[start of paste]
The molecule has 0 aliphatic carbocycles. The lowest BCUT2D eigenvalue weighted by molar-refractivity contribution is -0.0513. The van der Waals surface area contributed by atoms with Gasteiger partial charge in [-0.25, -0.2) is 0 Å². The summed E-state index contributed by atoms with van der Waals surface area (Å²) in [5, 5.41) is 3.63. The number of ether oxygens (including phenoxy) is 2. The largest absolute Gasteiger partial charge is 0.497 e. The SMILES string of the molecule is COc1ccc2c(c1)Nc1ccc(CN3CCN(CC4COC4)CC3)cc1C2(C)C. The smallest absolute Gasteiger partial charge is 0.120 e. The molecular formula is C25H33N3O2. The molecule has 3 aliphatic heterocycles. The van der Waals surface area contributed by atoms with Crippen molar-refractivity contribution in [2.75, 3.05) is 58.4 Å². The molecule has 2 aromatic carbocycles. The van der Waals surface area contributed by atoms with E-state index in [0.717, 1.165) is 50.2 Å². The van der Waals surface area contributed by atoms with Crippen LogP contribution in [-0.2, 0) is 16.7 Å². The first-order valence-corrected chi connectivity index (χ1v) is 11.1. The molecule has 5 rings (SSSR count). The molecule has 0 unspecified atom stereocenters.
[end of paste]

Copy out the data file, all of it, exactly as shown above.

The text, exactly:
The molecule has 0 aliphatic carbocycles. The lowest BCUT2D eigenvalue weighted by molar-refractivity contribution is -0.0513. The van der Waals surface area contributed by atoms with Gasteiger partial charge in [-0.25, -0.2) is 0 Å². The summed E-state index contributed by atoms with van der Waals surface area (Å²) in [5, 5.41) is 3.63. The number of ether oxygens (including phenoxy) is 2. The largest absolute Gasteiger partial charge is 0.497 e. The SMILES string of the molecule is COc1ccc2c(c1)Nc1ccc(CN3CCN(CC4COC4)CC3)cc1C2(C)C. The smallest absolute Gasteiger partial charge is 0.120 e. The molecular formula is C25H33N3O2. The molecule has 3 aliphatic heterocycles. The van der Waals surface area contributed by atoms with Crippen molar-refractivity contribution in [2.75, 3.05) is 58.4 Å². The molecule has 2 aromatic carbocycles. The van der Waals surface area contributed by atoms with E-state index in [0.717, 1.165) is 50.2 Å². The van der Waals surface area contributed by atoms with Crippen LogP contribution in [-0.2, 0) is 16.7 Å². The first-order valence-corrected chi connectivity index (χ1v) is 11.1. The molecule has 5 rings (SSSR count). The molecule has 0 unspecified atom stereocenters.